Grant money promised to Purcell residents wanting storm shelters has been put on hold.
The Oklahoma Department of Emergency Management said it has too many other projects to handle first, and it could be a while.
“Maybe we'll get notified quickly, and maybe we can get a few in the ground by then, but for now, we're just kind of in a holding pattern," said Kevin Rhoads, Purcell Emergency Management director.
The city's $400,000 project to get money for storm shelters to Purcell residents, who applied for it, has been shelved.
"We did all of our paperwork submitted it to the state, it was approved, then we were notified that the state's funding had been cut by $5.7 million," Rhoads said.
About 153 residents applied for the FEMA-funded Hazard Mitigation Grant last summer, which would pay back residents for storm shelters up to 75 percent.
“Things moved really quickly then, the next two months they shut down,” Rhoads said.
Albert Ashwood, Executive Director for the State's Emergency Management said, the $16-million pot of money from the federal government for disaster relief has since dwindled down to half that. And after paying for 91 school shelters, about 15,000 residential safe rooms on top of various other projects, the Purcell shelter grant money is on the back burner.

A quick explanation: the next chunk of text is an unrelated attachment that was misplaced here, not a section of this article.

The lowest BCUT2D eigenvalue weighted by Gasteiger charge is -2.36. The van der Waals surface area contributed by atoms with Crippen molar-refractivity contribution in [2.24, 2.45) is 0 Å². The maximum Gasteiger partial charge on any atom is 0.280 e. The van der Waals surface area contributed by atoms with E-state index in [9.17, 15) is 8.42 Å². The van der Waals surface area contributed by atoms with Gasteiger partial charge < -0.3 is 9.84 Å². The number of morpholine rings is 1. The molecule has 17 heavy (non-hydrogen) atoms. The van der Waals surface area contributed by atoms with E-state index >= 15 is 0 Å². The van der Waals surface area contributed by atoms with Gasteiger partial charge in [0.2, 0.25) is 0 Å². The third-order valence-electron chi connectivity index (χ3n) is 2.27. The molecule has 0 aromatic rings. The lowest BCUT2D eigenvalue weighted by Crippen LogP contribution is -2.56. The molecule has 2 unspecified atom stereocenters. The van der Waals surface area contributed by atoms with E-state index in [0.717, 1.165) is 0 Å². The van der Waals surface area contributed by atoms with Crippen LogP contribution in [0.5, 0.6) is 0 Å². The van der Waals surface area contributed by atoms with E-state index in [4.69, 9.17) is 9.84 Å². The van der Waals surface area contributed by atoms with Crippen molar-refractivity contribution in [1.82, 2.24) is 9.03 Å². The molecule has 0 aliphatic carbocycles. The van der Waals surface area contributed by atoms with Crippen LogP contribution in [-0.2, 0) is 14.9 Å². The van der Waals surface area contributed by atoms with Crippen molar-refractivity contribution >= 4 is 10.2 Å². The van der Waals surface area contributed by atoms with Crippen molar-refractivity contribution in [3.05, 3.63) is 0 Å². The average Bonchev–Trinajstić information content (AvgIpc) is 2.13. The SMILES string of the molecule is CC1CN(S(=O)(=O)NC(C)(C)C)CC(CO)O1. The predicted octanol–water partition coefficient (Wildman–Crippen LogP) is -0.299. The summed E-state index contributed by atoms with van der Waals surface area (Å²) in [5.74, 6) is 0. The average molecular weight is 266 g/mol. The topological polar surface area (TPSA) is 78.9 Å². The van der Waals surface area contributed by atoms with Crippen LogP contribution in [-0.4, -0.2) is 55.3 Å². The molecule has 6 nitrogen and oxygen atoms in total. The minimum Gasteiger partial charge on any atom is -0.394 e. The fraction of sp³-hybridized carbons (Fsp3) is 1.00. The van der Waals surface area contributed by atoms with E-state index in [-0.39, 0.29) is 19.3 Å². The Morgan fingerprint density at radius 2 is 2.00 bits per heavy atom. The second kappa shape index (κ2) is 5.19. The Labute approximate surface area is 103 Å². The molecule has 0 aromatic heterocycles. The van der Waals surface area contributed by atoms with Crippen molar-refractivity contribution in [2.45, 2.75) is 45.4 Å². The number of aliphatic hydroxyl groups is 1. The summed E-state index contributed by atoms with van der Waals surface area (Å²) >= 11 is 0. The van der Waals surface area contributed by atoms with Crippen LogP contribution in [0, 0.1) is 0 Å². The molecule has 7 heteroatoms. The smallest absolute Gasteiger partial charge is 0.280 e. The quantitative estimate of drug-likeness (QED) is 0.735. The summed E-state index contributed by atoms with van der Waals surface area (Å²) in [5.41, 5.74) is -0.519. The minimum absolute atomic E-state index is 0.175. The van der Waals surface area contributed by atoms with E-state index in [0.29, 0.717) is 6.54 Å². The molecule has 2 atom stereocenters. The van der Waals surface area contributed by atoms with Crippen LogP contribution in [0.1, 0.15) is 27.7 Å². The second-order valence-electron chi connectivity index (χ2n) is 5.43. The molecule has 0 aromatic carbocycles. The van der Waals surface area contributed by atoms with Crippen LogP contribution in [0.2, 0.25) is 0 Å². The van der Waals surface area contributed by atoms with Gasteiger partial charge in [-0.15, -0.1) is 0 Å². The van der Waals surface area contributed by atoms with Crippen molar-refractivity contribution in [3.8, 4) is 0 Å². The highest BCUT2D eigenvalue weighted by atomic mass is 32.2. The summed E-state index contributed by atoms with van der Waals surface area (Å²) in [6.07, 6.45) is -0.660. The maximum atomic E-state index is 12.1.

"We already had a lot of applications on the shelf before then, so at some point, you run out of money, and you kind of have to wait for the next disaster,” Ashwood said.
“Does that mean they won't get funded? No, they absolutely probably will get funded; it might not be until we have another disaster, so we can get another pot of money. We still think we have some money left, we can't guarantee Purcell. But we know we are well aware of them.”
While the waiting game continues for many in Purcell, resident Gorman Green had a storm shelter installed on his own last week.
"We put it off for a long time but with keeping both grandbabies this year, we decided we would go ahead and put one in for their safety," Green said.
Green said he paid about $2,250 for his G&M Tank Co. shelter but hopes he'll never have to use it.